Ellen Page describes abuse from Brett Ratner in passionate Facebook post
Ellen Page was only eighteen years old when she starred in X-Men: The Last Stand. This was the third movie in the X-Men series, with Brett Ratner taking over as director. However, he did not make her feel welcome on set. In a lengthy, passionate Facebook post, Page describes how he crudely outed her at a cast and crew "meet and greet" before they started filming:
"He looked at a woman standing next to me, ten years my senior, pointed to me and said: “You should fuck her to make her realize she’s gay.” I was a young adult who had not yet come out to myself. I knew I was gay, but did not know, so to speak. I felt violated when this happened. I looked down at my feet, didn’t say a word and watched as no one else did either."
Page says Ratner continued to act inappropriately on set. A woman walked by the monitor, and he commented on her "flappy pussy." He asked Page wear a "Team Ratner" T-shirt, and when she said no, the producers stopped by her trailer, and reprimanded her. I guess we shouldn't be surprised by Ratner's gross behavior. Six women have accused him of sexual harassment, and he willingly posed for this photo:
However, the effects of sexual harassment often go overlooked. Page says the interaction left her with "long standing feelings of shame" and it "replayed in [her] mind many times over the years" as she encountered homophobia. At 18, she "had no tools to know how to handle the situation." But you know what's crazy? She first encountered this behavior at sixteen.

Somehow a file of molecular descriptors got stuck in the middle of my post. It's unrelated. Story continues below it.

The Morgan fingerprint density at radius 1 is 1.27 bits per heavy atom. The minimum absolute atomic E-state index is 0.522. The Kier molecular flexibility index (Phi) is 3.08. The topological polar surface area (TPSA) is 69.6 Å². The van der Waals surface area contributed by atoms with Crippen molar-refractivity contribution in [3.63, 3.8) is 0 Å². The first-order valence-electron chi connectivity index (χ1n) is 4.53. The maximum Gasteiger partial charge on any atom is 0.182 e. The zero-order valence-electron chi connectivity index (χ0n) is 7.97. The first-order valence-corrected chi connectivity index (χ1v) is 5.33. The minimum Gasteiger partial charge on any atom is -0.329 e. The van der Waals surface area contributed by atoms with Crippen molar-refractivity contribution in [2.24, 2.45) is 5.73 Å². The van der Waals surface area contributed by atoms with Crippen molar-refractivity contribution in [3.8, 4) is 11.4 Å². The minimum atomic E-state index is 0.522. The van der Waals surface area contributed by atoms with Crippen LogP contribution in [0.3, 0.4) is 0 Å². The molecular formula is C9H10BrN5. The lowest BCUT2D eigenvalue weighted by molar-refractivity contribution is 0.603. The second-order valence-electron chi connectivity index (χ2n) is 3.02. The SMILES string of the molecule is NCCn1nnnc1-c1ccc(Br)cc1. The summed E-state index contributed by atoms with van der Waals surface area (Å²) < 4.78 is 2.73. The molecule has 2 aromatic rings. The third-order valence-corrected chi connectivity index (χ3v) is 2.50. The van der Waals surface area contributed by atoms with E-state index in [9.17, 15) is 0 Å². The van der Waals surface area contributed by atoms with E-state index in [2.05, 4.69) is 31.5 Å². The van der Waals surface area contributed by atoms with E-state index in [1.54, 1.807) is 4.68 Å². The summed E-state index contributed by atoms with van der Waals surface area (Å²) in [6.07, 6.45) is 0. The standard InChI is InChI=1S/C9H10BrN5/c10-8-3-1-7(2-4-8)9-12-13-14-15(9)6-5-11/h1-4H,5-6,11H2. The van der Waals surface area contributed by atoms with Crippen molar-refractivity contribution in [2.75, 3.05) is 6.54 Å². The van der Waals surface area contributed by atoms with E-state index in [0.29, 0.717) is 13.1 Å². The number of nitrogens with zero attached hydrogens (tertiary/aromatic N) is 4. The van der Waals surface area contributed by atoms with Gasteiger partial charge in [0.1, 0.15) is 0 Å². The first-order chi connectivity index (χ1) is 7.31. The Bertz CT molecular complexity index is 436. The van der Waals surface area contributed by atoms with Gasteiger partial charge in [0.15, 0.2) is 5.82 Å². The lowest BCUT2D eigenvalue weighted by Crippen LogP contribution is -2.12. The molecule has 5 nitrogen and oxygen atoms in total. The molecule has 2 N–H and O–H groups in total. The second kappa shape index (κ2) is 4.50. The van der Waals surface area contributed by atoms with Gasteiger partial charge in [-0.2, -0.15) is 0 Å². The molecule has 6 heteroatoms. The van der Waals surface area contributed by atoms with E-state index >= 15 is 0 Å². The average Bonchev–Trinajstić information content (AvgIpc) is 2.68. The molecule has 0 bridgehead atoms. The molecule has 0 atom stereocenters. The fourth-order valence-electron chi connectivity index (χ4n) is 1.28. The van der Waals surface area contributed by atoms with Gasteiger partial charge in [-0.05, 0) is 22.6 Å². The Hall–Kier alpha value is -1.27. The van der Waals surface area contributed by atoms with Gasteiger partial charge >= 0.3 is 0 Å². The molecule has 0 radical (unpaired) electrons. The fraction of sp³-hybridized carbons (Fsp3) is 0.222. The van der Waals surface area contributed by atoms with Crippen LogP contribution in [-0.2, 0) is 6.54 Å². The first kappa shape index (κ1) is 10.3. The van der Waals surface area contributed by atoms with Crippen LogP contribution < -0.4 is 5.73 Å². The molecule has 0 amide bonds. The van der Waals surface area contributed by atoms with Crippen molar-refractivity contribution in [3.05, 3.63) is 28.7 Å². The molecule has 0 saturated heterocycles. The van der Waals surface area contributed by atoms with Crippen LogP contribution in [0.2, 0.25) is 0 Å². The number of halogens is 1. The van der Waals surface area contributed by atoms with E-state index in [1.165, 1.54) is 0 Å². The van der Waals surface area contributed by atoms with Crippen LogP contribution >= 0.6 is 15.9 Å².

"When I was sixteen a director took me to dinner (a professional obligation and a very common one). He fondled my leg under the table and said, “You have to make the move, I can’t.” I did not make the move and I was fortunate to get away from that situation...I was sexually assaulted by a grip months later. I was asked by a director to sleep with a man in his late twenties and to tell them about it. I did not."
Page publicly came out as a lesbian in 2014 and has been a vocal advocate for LGBT rights. In her Facebook post, which quickly went viral, with over 100,000 likes, she condemns Hollywood predators like Harvey Weinstein, Bill Cosby and Roman Polanski. She says no one should be complicit with their behavior - including herself. In 2012, she starred in a Woody Allen film, which she now calls an "awful mistake" and the "biggest regret" of her career. (Considering how crappy X-Men: The Last Stand was, that's saying something.)
Most importantly, she made a call of support for all the victims of abuse that are marginalized by society. As a famous white actress, she has the privilege and power to make her voice heard, but many do not:
"Let’s remember the epidemic of violence against women in our society disproportionately affects low income women, particularly women of color, trans and queer women and indigenous women, who are silenced by their economic circumstances and profound mistrust of a justice system that acquits the guilty in the face of overwhelming evidence and continues to oppress people of color. I have the means to hire security if I feel threatened. I have the wealth and insurance to receive mental health care. I have the privilege of having a platform that enables me to write this and have it published, while the most marginalized do not have access to such resources."
Want to read more creepy stories about sexual misconduct in Hollywood? Check out this article where Louis CK comes clean, this article about how Harvey Weinstein might finally face charges, and this article about the Tom Hanks sex scandal - just kidding. There's no Tom Hanks sex scandal. And it better stay that way! Please.